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THE WOODLAND KINGFISHER

Updated: 27 May 2014
(Published: 4 February 2014)

The woodland kingfisher Halcyon senegalensis was described scientifically for the first time in 1766 as Alcedo senegalensis by Linnaeus. The name senegalensis refers to Senegal in West Africa where the first specimen was collected. The adult woodland kingfisher is 22 to 24 cm long and weighs 60 to 65 g. The sexes are alike with the forehead, crown and the nape being brownish-grey but the feathers have pale blue tips. There is a black line through the eye and the lower jaw is black but the upper one is red. There also is a characteristic black wedge behind the dark brown eyes. The chin and throat are white to pale grey while the breast has a pale green-blue wash. The legs and feet are dark brown to black.

This type of kingfisher is widespread in Africa but it avoids arid regions and is absent from Somalia, much of Kenya and the western parts of southern Africa. The woodland kingfisher typically occurs in open bushveld with a heavily grazed understorey near water but it avoids closed bushveld. It migrates to north-eastern Africa from April to September. The woodland kingfisher forms strongly territorial pairs. It feeds on or near the ground or catches insects on the wing to eat them on a suitable perch. Large prey are held cross-wise in the bill and are beaten to a pulp against a perch before being swallowed. The diet mainly consists of insects, especially grasshoppers and locusts, but it also eats dragonflies, cicadas, termites, butterflies, moths, grubs, cockroaches, praying mantises, shrimps, the chicks of Queleas, crabs, frogs and small fishes. The bill is wiped clean against the perch after a meal.

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The flight path of the woodland kingfisher is usually low, direct and level. Before flying off it occasionally bobs its head rapidly. It bathes by flopping on to its belly in shallow water before preening the feathers on a perch with its wings half open. The trilling song is most often heard in mid-morning.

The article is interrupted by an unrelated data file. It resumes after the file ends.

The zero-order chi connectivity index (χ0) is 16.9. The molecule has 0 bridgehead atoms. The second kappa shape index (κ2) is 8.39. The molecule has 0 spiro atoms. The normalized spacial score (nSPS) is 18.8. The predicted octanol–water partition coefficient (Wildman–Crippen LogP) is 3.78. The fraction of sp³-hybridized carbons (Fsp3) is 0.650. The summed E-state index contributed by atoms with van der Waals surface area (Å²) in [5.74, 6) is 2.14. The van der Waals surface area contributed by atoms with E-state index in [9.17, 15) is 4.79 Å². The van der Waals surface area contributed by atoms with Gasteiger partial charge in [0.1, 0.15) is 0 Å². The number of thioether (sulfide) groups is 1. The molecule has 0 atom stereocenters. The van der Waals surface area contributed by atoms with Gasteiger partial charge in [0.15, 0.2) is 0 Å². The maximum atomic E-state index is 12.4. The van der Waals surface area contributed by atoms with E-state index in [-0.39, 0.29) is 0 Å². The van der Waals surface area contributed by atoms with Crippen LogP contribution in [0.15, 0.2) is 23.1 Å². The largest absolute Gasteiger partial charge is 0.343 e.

The woodland kingfisher is a solitary nester although adjacent nests can be as close as 40 m to each other. Breeding occurs in the rainy season in South Africa and the deserted nests of barbets, or natural and artificial holes 2 to 9.5 m above the ground, are used for nesting. Sometimes a nest is excavated in a tree trunk by repeatedly striking it with the bill. The entrance to the nest is 46 to 60 mm in diameter and the nest cavity is 150 to 400 mm deep. No lining is used and the same nest can be used for at least six years. Two to four almost spherical, smooth, white and glossy eggs are laid. Incubation lasts 13 to 14 days and both sexes brood in shifts by day but only the female does so at night. The chicks hatch naked with a pink skin and blue bulging eyes and the egg remains are discarded outside the nest. The bill, gape and, feet and long legs of the chicks are salmon pink at birth but the legs and feet soon become dusky. The chicks grow rapidly and the dark grey eyes open when they are around 10 days old. The chicks leave the nest after 15 to 24 days but accompany the adults for food for the first five weeks of life before becoming self-sustaining.


Reference:

Hockey, P A R, W R J Dean and P G Ryan (Eds) 2005. Roberts - Birds of southern Africa, seventh edition. Cape Town: Trustees of the John Voelcker Bird Book Fund, pp 178 - 179.

article by: Prof J du P Bothma

 

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